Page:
> sense from a data-centric perspective, but it is troubling from a
> document-centric point of view. 
> Assembling the contents of a human readable document from different
> sources and outputting them in a single display document for human
> consumption is technically viable. However, this approach raises issues
> in
> terms of information storage (how and where would all the different
> sources be stored), information integrity (how would the integrity of
> all
> the different sources and the output document be secured), and reliance
> on
> applications to correctly associate the appropriate narrative text with
> the
> appropriate data items (how would the human readable document be
> generated
> correctly if applications for associating the narrative text with the
> data
> elements become obsolete or unavailable). Placing the data elements and
> the
> narrative text into a single XML instance alleviates these concerns. 
> Based on my initial experiment, I believe the JXDM XML vocabulary can
> be
> used to markup up narrative text as well as data elements in simple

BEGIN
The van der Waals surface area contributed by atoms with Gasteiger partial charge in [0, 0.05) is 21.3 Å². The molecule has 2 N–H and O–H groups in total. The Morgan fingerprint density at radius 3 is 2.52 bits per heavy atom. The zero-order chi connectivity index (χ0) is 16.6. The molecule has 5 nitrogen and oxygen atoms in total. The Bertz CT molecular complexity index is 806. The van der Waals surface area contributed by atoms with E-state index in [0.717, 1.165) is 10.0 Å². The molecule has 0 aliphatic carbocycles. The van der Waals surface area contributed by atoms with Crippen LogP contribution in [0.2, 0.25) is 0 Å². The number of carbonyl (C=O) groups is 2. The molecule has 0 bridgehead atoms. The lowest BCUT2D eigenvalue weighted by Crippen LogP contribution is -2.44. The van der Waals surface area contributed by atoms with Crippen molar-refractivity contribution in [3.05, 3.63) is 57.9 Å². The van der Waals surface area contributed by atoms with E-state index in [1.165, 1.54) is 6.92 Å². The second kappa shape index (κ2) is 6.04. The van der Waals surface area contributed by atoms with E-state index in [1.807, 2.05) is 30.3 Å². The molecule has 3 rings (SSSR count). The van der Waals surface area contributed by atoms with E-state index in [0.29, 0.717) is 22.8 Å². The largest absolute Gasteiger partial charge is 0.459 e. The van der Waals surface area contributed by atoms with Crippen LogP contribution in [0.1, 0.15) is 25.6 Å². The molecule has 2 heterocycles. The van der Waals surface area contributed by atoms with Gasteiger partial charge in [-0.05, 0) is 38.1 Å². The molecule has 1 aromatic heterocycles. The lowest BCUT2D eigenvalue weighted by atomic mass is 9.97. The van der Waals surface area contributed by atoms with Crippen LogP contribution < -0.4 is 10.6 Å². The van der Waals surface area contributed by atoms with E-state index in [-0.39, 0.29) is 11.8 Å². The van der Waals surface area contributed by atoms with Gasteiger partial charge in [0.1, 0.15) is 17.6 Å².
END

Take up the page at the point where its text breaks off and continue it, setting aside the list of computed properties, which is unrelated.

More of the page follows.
> form-type court documents. The JXDM semantics work reasonably well for
> narrative text components as well as for data items in such court
> documents.
> Attached are five "proof of concept" XML instances (two subpoenas, two
> warrants, and a show cause order) marked up using the JXDM. These
> examples
> illustrate one way that JXDM elements can be used to mark up all the
> information contained in simple paper court documents -- both the data
> elements and the meaningful, legally significant narrative text. 
> In general, I followed the process for creating JXDM document schema
> for
> IEP's. First I created a subset of JXDM elements and attributes that I
> wanted using the Subset Generation Tool. Then I created an extension
> schema
> for the document. As I experimented, I went back to modify the subset
> from
> time to time. I did not focus on the data modeling step for creating an
> because that step is more important for identifying data elements in
> designing document schema for data interchange than for identifying
> text
> elements. The data modeling step is important -- I just didn't need to
> focus
> on it for the "proof of concept" experiment. I was more concerned with
> the
> narrative text parts of a court document and the JXDM elements
> available for
> marking up narrative text. If you are interested, I can provide the
> document
> schema I came up with.
> To make sure I included appropriate narrative text in the example